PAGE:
I love waking early way before anyone else does. I think 8 years of solid lodge-based guiding and very early mornings have prepared me for it. Sitting down on the main deck with a warm cup of coffee in hand, listening to the sounds around you and seeing how the rising sun transforms the colours of the night is special to me. It reminds me of where I am and how fortunate and privileged I am.
We left the lodge for good as we set out on safari and to eventually join up with the Ichobezi Houseboat for our last 3 nights, a stunning way of experiencing the charm of the river.
From the houseboat one can explore areas of the river at will and there’s no need for a long distance drive back to the city or to the area where most of the lodges are located. As we sat around chatting after dinners, we would occasionally be disturbed by a barking jackal, a whooping hyena or even by the king of the jungle himself. We heard lions every single night and there’s little more distinctly “Africa”, than the sound of that booming roar. The mere thought of it sends chills down my spine.
That said, there seems to be one solitary African who disagrees with me.
Chris, one of my guests on this trip seems to place one animal’s call (if you can call it that) above even that of a massive male lion. The grumpy hippo. Obviously we all utterly disagreed with him. How on this beautiful earth of ours can a hippo’s garish grunt be mentioned in the same sentence as that of a lion’s roar? Absolutely preposterous I believe! He stuck to his beliefs no matter how much we tried to sway him and I have to be honest, I think he lost a little regard from his fellow photographic comrades. Things between us just could not be the same again.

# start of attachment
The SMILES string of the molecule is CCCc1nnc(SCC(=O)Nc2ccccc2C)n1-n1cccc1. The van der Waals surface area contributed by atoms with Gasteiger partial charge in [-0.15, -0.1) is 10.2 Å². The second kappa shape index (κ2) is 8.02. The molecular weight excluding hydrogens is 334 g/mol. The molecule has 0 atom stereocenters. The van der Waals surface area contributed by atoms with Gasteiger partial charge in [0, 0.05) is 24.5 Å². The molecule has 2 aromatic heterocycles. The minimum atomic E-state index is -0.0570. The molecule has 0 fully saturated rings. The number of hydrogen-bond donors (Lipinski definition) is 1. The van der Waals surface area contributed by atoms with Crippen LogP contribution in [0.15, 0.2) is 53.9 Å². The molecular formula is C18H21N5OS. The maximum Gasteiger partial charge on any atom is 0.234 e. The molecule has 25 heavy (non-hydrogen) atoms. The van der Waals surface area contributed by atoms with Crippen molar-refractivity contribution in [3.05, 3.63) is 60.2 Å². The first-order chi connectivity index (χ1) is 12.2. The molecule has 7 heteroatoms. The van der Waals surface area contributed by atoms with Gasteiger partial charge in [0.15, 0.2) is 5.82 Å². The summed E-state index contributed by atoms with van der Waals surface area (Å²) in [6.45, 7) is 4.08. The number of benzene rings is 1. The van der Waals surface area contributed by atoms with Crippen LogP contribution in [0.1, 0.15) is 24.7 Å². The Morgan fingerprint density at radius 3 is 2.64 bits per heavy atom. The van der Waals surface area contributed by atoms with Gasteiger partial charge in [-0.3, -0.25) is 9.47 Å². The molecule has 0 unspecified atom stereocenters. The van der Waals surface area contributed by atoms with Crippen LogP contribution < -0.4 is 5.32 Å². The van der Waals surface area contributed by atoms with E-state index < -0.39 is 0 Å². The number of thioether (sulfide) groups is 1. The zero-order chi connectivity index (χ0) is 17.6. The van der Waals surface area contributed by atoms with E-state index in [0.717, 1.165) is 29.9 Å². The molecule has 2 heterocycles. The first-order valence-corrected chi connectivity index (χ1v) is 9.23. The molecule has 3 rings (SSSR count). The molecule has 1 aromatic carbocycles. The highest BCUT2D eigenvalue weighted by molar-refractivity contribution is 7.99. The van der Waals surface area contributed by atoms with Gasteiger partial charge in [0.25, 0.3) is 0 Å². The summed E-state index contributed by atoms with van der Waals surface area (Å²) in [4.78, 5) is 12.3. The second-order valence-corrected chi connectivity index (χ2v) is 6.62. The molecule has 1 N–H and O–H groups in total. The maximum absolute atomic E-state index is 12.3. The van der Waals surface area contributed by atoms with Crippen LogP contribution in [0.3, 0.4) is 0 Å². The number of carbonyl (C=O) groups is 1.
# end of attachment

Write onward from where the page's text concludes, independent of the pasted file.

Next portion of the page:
All our mornings were spent in search of predators. Lion, leopard and hyena far prefer drinking in the cool of dawn than later in the day. They are mostly nocturnal and you have to be out at first light to find them active and up and about. That said, we had absolutely no luck in this department. Even though we heard lions calling pretty close to the river’s bank, we had no luck in finding them. Reports from the mainland is that the local pride had killed a buffalo and had no intentions of moving to the river.
During summer time there’s ample water on the mainland. Seasonal rains fill up both permanent and temporary waterholes on the mainland and animals need not travel all the way to the river in order to quench their thirst. For general game it’s also deemed safer to drink from a small pan, or more so than sticking your soft little nose into the croc-infested water of the Chobe. As the seasons progress and the mainland waters dissipates, they are left with no choice but to drink from the dangerous river.
I will be back here in September to experience exactly this. Click HERE for more information.
That said, any animal could come and drink at any time, and often its merely being in the right place at the right time. Penny Robartes had a great encounter two months ago, photographing a lioness and cubs feeding on a kudu bull. Click HERE to see a photo.
We had the most incredible time photographing waterbirds. The boat is mostly silent and we often “dock” into a patch of lilies and within no time, the birds adjust to our presence and continue with their business. African Jacana, Squacco Heron, White-fronted Bee-eaters and Black-crowned Night Herons are a few of the photographic highlights.
Egyptian Geese, Great and Little Egrets, Blacksmith Lapwings and many more could be found daily and could also be approached with relative ease. Although often seen, the pairs of African Pygmy Geese gave us a real hard time. These stunning little birds are incredibly shy and hard to approach!